Of course, those materials are made for sex scenes, not walking live across a stage visible to millions of people where a slip-up could mean catastrophic fines from the FCC. Cahill fittingly described the goal as a kind of “Ken Doll effect.” A cup might be too heavy and fall out, so the designer instead settled on a set of foam pads, tons of tape, some spirit gum, and a lace-front material with an assist from the make-up and hairstyling department.

“Costumes… they are so important,” Cena said, holding a large winner’s envelope in front of his metaphoric statuette. “Maybe the most important thing there is.”

The former WWE champion paraded around in the buff for a solid minute of airtime between the announcements for Best Production Design and Best Costume Design. Both went to Yorgos Lanthimos’ dark fantasy film.

Holly Waddington accepts the Best Costume Design award for "Poor Things" from John Cena at the 96th Annual Oscars held at Dolby Theatre on March 10, 2024 in Los Angeles, California. (Photo by Rich Polk/Variety via Getty Images)
John Cena and Holly Waddington at Oscars 2024Variety via Getty Images

Waddington accepted her Oscar from Cena — who was at that point wrapped up in a shiny stage curtain thanks to a hastily acted bit with Kimmel — shortly after production designers James Price and Shona Heath enjoyed their “Poor Things” victory. (Set decorator Zsuzsa Mihalek, who was also honored, was not present.)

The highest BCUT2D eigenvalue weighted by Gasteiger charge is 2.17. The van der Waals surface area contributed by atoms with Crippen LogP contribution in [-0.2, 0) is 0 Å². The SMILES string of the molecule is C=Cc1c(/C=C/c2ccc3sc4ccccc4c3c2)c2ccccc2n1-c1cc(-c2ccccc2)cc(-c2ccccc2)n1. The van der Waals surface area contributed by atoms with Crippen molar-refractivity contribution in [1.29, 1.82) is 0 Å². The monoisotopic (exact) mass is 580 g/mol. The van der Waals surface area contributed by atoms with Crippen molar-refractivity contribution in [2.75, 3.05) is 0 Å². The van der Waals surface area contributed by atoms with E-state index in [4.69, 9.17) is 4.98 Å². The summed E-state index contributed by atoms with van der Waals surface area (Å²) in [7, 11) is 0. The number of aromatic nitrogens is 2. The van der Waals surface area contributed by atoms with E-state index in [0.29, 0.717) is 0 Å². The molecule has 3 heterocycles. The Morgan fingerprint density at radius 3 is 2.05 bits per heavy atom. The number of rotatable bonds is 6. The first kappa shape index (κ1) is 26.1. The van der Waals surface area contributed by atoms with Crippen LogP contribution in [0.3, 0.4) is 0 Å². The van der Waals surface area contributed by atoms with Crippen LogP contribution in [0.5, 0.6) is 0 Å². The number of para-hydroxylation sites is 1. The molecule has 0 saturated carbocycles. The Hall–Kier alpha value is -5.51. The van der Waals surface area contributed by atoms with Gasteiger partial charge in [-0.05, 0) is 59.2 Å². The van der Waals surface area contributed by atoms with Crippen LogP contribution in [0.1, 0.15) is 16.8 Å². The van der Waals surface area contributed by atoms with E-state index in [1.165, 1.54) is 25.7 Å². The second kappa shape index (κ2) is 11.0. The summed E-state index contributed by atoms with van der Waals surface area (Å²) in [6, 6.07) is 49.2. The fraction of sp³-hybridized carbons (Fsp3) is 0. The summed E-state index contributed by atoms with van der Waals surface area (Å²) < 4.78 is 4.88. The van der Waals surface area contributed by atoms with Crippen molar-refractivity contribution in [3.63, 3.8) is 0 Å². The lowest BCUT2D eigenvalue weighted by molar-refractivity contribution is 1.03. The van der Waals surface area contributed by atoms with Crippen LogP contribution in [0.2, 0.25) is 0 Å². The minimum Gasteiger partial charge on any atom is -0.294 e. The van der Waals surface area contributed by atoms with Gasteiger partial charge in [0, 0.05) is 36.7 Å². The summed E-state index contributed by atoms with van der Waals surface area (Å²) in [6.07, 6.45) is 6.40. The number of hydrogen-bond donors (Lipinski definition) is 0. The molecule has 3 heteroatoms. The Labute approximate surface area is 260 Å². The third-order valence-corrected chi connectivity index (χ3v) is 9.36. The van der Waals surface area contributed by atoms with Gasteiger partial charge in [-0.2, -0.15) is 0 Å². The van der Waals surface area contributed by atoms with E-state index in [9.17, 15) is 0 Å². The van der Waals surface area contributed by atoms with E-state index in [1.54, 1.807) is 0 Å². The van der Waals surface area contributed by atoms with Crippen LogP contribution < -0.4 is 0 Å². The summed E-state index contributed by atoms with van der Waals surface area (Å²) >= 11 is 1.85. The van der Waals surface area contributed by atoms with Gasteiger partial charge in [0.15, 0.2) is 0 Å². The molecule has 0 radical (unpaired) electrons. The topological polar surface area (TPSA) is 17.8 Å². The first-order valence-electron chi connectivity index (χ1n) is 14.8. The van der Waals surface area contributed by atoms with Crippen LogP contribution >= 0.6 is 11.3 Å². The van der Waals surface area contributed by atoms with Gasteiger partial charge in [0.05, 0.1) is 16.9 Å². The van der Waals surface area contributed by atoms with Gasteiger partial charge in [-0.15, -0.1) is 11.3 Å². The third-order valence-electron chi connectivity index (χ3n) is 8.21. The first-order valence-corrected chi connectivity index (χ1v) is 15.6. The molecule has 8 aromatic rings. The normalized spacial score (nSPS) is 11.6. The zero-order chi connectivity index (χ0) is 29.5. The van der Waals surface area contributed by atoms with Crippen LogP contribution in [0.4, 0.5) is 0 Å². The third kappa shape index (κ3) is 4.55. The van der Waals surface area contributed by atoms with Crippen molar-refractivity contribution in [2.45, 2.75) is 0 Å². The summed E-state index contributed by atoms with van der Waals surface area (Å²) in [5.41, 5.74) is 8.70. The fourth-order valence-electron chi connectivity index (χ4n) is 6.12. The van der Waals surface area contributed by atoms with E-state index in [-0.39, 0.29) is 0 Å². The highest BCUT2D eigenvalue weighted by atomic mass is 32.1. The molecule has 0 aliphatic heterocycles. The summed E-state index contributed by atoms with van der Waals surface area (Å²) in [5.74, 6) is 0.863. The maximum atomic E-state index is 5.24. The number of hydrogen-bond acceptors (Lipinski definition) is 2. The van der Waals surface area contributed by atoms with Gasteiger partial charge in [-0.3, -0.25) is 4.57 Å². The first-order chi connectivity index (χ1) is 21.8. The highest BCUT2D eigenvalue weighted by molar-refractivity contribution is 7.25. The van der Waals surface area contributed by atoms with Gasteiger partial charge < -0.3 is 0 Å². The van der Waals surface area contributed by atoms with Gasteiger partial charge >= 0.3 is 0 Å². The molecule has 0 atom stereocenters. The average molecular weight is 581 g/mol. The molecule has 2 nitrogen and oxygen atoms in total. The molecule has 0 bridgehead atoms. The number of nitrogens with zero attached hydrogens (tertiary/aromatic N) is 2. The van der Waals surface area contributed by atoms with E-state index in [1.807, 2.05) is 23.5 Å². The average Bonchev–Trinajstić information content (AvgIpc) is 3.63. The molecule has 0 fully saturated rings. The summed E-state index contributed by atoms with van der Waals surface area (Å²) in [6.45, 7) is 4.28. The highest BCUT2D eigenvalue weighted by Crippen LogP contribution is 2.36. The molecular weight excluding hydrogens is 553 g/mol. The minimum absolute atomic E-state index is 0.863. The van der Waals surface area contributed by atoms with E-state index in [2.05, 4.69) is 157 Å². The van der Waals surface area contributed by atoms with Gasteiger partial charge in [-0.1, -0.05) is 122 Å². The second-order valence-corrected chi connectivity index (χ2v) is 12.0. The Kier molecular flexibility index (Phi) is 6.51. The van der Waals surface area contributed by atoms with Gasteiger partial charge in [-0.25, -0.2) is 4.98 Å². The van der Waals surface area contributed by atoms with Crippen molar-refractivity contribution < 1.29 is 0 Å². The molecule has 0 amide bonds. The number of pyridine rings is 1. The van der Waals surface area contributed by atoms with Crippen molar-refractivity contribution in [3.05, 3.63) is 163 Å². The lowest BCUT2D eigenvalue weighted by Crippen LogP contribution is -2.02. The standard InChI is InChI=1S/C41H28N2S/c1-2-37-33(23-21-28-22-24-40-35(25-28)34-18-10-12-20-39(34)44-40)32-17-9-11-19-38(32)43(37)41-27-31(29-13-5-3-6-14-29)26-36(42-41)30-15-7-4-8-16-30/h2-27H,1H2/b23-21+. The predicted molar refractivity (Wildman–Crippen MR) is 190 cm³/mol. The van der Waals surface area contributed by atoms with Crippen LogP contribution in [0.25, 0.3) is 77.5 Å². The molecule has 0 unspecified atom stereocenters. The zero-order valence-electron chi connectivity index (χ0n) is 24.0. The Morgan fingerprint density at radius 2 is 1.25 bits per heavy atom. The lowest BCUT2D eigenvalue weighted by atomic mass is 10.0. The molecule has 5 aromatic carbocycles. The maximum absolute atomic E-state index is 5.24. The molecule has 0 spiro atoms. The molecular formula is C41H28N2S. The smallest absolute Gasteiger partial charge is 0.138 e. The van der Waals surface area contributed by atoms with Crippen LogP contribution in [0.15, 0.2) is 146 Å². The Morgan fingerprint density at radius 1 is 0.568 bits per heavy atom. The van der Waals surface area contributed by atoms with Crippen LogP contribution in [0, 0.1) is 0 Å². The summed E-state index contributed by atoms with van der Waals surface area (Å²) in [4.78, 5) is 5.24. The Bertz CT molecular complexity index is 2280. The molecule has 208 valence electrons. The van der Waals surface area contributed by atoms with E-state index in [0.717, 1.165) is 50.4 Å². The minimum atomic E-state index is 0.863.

If a movie wins Best Costume Design, then there’s a good chance it’s going to win Best Production Design. It doesn’t happen every year, but it happens a lot. That’s good news for the Costume Designers Guild (CDG) and its Pay Equity Steering Committee.

In January, the union launched its gender pay gap initiative, which argues that costume designers are compensated significantly less than production designers despite having comparable impacts on a production’s success. Because the craft of costume design has traditionally been seen as “women’s work,” the CDG claims that the undervaluing of its membership — which is 87 percent female — is a consequence of the nationwide gender pay gap.